In view of that possibility, it seemed to be very well worth communicating to the public of the locality in the hope that it might give some sort of lead in the direction of the person who had written the letters and recorded the tape and whom the direction of the police investigation into the case insisted they were convinced was the murderer. The force used in the killings pointed to a relatively young man as perpetrator. So, if their beliefs were justified, it was most likely that there were teachers alive who had had this letter-writer as a pupil in the Sunderland area within the previous two or three decades. From his speech it could be regarded as certain that he had spent his formative years at no great distance from the mining village of Castletown, a few miles west of Sunderland on the north bank of the River Wear. It seemed entirely probable that a number of the man's past contacts had recognised him from the tape alone and here was quite an amount of useful confirmatory data that might help one of them form a resolve to come forward and identify him to the police.

With that possibility in mind, I prepared a 1400-word report to the police setting out most of the chief observations made above in a form that was intelligible enough to the layman to be able to be used in a local newspaper in the area. I should have preferred it to have been presented with an acknowledgement that the person involved could easily have turned out to be a relatively harmless hoaxer rather than the hated murderer. At that time they were apparently overwhelmed by the enormous response to their nationwide publicity campaign. Some weeks later I had a telephone call thanking me for my report but no action was ever taken on it; and it was clear that I was not free to make any disclosures on the subject myself because the matters involved came under the Official Secrets Act. This British law had been notorious for many years as a regulation under which any information acquired in the performance of official business could, however trivial or harmless, be withheld from public dissemination at the discretion of the administration, which constantly preferred secrecy to openness.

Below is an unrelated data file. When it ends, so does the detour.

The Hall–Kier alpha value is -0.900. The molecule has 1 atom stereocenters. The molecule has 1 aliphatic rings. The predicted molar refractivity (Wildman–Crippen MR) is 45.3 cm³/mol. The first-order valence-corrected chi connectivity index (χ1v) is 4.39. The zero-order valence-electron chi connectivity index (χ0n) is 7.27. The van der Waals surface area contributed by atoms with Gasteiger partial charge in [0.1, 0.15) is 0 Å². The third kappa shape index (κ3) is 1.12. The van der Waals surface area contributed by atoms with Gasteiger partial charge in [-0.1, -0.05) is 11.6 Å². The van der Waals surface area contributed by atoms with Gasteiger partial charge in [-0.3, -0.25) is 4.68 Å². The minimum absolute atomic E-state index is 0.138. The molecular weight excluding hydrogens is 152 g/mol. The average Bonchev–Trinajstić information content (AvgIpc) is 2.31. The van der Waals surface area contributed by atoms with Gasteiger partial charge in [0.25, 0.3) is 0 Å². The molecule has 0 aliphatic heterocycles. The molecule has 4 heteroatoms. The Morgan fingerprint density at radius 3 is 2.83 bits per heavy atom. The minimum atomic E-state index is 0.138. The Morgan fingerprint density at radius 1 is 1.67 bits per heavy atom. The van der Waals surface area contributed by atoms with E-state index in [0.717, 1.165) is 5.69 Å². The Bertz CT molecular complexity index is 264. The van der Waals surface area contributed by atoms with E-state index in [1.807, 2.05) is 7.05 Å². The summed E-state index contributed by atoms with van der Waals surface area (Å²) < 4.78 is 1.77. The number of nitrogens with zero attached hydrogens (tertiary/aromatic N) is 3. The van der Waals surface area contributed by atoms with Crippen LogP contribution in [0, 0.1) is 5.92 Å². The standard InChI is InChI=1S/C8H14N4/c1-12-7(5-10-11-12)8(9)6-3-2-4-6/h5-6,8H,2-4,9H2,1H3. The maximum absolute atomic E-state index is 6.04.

The rather low rating as regards social and educational profile that the evidence on him indicates does not rule out a degree of native intelligence. This could hardly have been very low in view of his success in avoiding detection in the teeth of a million-pound campaign aimed at running him to ground (despite the generally naive tone of the letters and tape and his capability of confusing a post-office address code with a telephone number as on the envelope addressed to the Manchester office of the Daily Mirror ). Of course, when they were so very convinced that he was their murderer, the police would have certainly hastened on past any elderly or infirm person or even anyone with an obvious cast-iron alibi.

Our 1989 paper told the story of how Stanley Ellis and I begged the directors of the police investigation to take seriously our firm conviction that the Sunderland man was a hoaxer. Sutcliffe was apprehended a month after I had spoken out to publicly question what I felt so strongly to be a false assumption.

I should think that, if they really wanted to, and of course after ten years if he is still alive, people could still track down the writer of the letters. He has undoubtedly been protected by one or more persons who were well aware of his guilt. However, it would hardly merit the effort or the cost of the enterprise. After all, he did nothing directly physically harmful to anyone. He merely wasted police time. The pity was in the colossal scale of the thing; and the tragedy was that, had he not been so successful in hoodwinking the police, more productively directed activities on their part might have meant that the real killer would have been caught before he could commit three more murders.